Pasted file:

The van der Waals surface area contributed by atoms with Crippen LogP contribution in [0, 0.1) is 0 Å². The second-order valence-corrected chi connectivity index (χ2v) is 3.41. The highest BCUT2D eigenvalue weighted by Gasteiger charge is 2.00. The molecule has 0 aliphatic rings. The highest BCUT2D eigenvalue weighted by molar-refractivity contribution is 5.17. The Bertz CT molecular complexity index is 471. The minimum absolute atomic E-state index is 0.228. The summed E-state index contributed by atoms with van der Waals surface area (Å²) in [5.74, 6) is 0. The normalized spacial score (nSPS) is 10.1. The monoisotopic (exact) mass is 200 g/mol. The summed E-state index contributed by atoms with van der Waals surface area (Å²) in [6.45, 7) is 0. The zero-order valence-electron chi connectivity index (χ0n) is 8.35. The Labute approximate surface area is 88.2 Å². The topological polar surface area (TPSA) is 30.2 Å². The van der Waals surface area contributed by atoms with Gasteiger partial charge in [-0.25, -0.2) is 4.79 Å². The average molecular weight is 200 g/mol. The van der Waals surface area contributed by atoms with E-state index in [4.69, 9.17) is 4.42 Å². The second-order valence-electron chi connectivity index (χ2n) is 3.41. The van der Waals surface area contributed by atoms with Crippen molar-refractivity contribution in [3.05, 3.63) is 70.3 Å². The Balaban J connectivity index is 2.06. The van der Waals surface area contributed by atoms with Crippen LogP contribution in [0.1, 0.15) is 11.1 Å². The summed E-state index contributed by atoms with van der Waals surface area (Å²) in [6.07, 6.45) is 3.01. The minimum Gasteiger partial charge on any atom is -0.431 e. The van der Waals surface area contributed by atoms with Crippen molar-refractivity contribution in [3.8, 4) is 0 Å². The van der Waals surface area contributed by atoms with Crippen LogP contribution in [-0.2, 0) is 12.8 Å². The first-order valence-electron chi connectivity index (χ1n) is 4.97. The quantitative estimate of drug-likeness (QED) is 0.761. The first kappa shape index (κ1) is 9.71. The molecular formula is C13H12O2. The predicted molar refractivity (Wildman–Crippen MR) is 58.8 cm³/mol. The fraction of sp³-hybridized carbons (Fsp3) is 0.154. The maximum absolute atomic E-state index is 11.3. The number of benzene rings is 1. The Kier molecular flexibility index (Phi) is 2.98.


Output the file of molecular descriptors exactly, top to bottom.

The van der Waals surface area contributed by atoms with Crippen LogP contribution in [0, 0.1) is 0 Å². The second-order valence-corrected chi connectivity index (χ2v) is 3.41. The highest BCUT2D eigenvalue weighted by Gasteiger charge is 2.00. The molecule has 0 aliphatic rings. The highest BCUT2D eigenvalue weighted by molar-refractivity contribution is 5.17. The Bertz CT molecular complexity index is 471. The minimum absolute atomic E-state index is 0.228. The summed E-state index contributed by atoms with van der Waals surface area (Å²) in [5.74, 6) is 0. The normalized spacial score (nSPS) is 10.1. The monoisotopic (exact) mass is 200 g/mol. The summed E-state index contributed by atoms with van der Waals surface area (Å²) in [6.45, 7) is 0. The zero-order valence-electron chi connectivity index (χ0n) is 8.35. The Labute approximate surface area is 88.2 Å². The topological polar surface area (TPSA) is 30.2 Å². The van der Waals surface area contributed by atoms with Gasteiger partial charge in [-0.25, -0.2) is 4.79 Å². The average molecular weight is 200 g/mol. The van der Waals surface area contributed by atoms with E-state index in [4.69, 9.17) is 4.42 Å². The second-order valence-electron chi connectivity index (χ2n) is 3.41. The van der Waals surface area contributed by atoms with Crippen molar-refractivity contribution in [3.05, 3.63) is 70.3 Å². The Balaban J connectivity index is 2.06. The van der Waals surface area contributed by atoms with Crippen LogP contribution in [0.1, 0.15) is 11.1 Å². The summed E-state index contributed by atoms with van der Waals surface area (Å²) in [6.07, 6.45) is 3.01. The minimum Gasteiger partial charge on any atom is -0.431 e. The van der Waals surface area contributed by atoms with Crippen molar-refractivity contribution in [3.8, 4) is 0 Å². The van der Waals surface area contributed by atoms with Crippen LogP contribution in [-0.2, 0) is 12.8 Å². The first-order valence-electron chi connectivity index (χ1n) is 4.97. The quantitative estimate of drug-likeness (QED) is 0.761. The first kappa shape index (κ1) is 9.71. The molecular formula is C13H12O2. The predicted molar refractivity (Wildman–Crippen MR) is 58.8 cm³/mol. The fraction of sp³-hybridized carbons (Fsp3) is 0.154. The maximum absolute atomic E-state index is 11.3. The number of benzene rings is 1. The Kier molecular flexibility index (Phi) is 2.98.